- Get evaluated by a professional; you may need a CPAP (continuous positive airway pressure) machine, something that helps sleep apnea patients sleep better — and quieter, so your partner can sleep better, as well.
- Lose weight if you need to. Weight concerns often cause sleep apnea, and it may resolve if you shed some pounds.
- Wear a mouthguard when you sleep to keep your airway open.
Other Medical Conditions
The body is a complicated thing, and even the slightest imbalance can mess with other aspects of your system. Anemia, for example, can cause fatigue. So can a cold or flu, or recovering from a surgery or infection. Inner ear concerns can make you sleepy because your eyes and ears are working overtime to keep you balanced.
Another common condition that causes tiredness is chronic fatigue syndrome, where a person feels constantly fatigued, along with a host of other symptoms like muscle pain, headache, and memory loss.
If you are not sure of the cause of your fatigue and none of these natural tricks makes a difference, maybe a trip to your healthcare provider is in order.
- Get a full blood test to see if anything, like iron, is out of whack in your body.
- Have regular physicals with your healthcare provider to maintain optimal health. If you feel you may have a health condition, talk to your healthcare provider and take action.
- Track your fatigue. If you keep a running list of when you're getting tired and what you were doing at the time, you may find a pattern of fatigue that you can break out of.
Best Supplements to Increase Energy
If those tips just aren't doing it for you and, for whatever reason, you can't perk up, a number of plant-based supplements may help boost your energy. Try these, or see our article 10 Supplements to Boost Energy.
Points to Remember
Fatigue affects everyone at some point. If you find yourself asking, "Why am I always tired and have no energy?" you can fix it by making changes to your lifestyle. Try and get seven or more hours of sleep a night, eat better to raise your metabolism, and exercise.
If you suspect something bigger is at play, get a check-up. Where your diet falls short, fill the gaps with supplements; several are excellent for fighting fatigue, like iodine, magnesium, and vitamin B-12.
Find healthy ways to relax. Take a nice walk in nature with a friend. Engage in high-activity fun, as well as relaxing downtime, like hot aromatherapy baths and massages. You are worth it!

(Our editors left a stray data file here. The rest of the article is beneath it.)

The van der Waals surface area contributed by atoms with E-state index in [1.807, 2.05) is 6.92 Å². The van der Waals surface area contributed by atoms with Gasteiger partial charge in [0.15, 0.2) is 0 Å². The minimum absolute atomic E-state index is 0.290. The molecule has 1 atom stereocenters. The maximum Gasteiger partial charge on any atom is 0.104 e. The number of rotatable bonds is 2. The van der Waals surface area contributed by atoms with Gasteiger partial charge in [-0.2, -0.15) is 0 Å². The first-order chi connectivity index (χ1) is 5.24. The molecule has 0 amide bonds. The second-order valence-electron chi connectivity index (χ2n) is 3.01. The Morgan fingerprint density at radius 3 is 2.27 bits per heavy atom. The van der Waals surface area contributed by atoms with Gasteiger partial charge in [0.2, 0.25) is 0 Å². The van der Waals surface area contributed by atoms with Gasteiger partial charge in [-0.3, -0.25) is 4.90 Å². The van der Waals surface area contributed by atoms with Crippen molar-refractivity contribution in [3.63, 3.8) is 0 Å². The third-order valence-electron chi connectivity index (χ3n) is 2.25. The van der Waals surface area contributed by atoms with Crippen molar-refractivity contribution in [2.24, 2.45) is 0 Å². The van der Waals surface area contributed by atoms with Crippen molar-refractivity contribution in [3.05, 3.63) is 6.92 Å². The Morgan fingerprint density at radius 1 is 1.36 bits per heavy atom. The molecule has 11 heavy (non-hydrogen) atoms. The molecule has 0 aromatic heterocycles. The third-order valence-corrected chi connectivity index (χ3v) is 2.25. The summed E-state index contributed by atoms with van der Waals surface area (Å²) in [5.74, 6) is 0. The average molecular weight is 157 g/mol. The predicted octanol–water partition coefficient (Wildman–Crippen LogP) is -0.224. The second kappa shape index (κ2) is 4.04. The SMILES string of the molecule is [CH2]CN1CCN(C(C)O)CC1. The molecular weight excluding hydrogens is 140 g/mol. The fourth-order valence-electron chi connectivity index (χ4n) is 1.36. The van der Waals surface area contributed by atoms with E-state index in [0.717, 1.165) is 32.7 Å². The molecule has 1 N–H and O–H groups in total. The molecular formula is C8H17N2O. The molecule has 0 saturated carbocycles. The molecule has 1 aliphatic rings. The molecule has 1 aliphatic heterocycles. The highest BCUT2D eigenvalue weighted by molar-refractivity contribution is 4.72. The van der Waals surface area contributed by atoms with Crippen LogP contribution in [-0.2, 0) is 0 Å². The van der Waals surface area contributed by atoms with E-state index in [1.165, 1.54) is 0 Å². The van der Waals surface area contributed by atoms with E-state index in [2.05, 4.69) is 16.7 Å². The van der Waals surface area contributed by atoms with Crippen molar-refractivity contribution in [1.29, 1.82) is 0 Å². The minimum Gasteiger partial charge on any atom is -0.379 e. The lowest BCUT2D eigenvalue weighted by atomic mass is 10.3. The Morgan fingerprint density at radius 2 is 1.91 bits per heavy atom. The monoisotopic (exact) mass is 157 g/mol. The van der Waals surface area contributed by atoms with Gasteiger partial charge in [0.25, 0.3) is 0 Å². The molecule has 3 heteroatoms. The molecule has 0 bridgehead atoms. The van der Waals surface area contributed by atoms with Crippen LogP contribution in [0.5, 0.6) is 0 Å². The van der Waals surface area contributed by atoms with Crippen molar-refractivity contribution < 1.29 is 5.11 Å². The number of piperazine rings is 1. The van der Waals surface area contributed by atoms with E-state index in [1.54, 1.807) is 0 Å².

Remember, we are human beings, not human doings. Take care of yourself. There are so many different ways to reduce stress, eat healthier, and ultimately get more energy.
- Watson NF, et al. Recommended amount of sleep for a healthy adult: a joint consensus statement of the American Academy of Sleep Medicine and Sleep Research Society. Sleep. 2015;38(6):843–844.
- Hirotsu C, et al. Interactions between sleep, stress, and metabolism: from physiological to pathological conditions. Sleep Sci. 2015;8(3):143–152.
- Han KS, et al. Stress and sleep disorder. Exp Neurobiol. 2012 Dec;21(4):141–150.
- Nutt D, et al. Sleep disorders as core symptoms of depression. Dialogues Clin Neurosci. 2008 Sep;10(3):329–336.
- St-Onge M-P, et al. Effects of diet on sleep quality. Adv Nutr. 2016 Sep;7(5):938–949.
- Pigeon WR, et al. Effects of a tart cherry juice beverage on the sleep of older adults with insomnia: a pilot study. J Med Food. 2010;13(3):579–583.
- Popkin BM, et al. Water, hydration and health. Nutr Rev. 2010 Aug;68(8):439–458.
- Riebl SK, Davy BM. The hydration equation: update on water balance and cognitive performance. ACSMs Health Fit J. 2013 November/December;17(6):21–28.
- Fatigue. MedlinePlus. US National Library of Medicine. Published 23 Oct 2018. Accessed 27 Nov 2018.
- Sleep and Tiredness. UK National Health Service. Updated 23 Oct 2018. Accessed 14 Feb 2019.
- Addicott MA, et al. The biphasic effects of alcohol: comparisons of subjective and objective measures of stimulation, sedation, and physical activity. Alcohol Clin Exp Res. 2007 Nov;31(11):1883–1890.
- Puetz TW. Physical activity and feelings of energy and fatigue. Sports Med. 2006;36(9):767–780.
- Ellingson LD, et al. Active and sedentary behaviors influence feelings of energy and fatigue in women. Med Sci Sports Exerc. 2014;46(1):192–200.
- Louwerens M, et al. Fatigue and fatigue-related symptoms in patients treated for different causes of hypothyroidism. Eur J Endocrinol. 2012 Dec;167(6):809–815.
- Iodine Deficiency. American Thyroid Association. Accessed 11 Feb 2019.
- Always Tired? You May Have Sleep Apnea. Office of the Commissioner. US Food and Drug Administration Home Page. Updated 14 Dec 2017. Accessed 27 Nov 2018.
- Larun L, et al. Exercise therapy for chronic fatigue syndrome. Cochrane Database Syst Rev. 2016;12:CD003200.
†Results may vary. Information and statements made are for education purposes and are not intended to replace the advice of your doctor. If you have a severe medical condition or health concern, see your physician.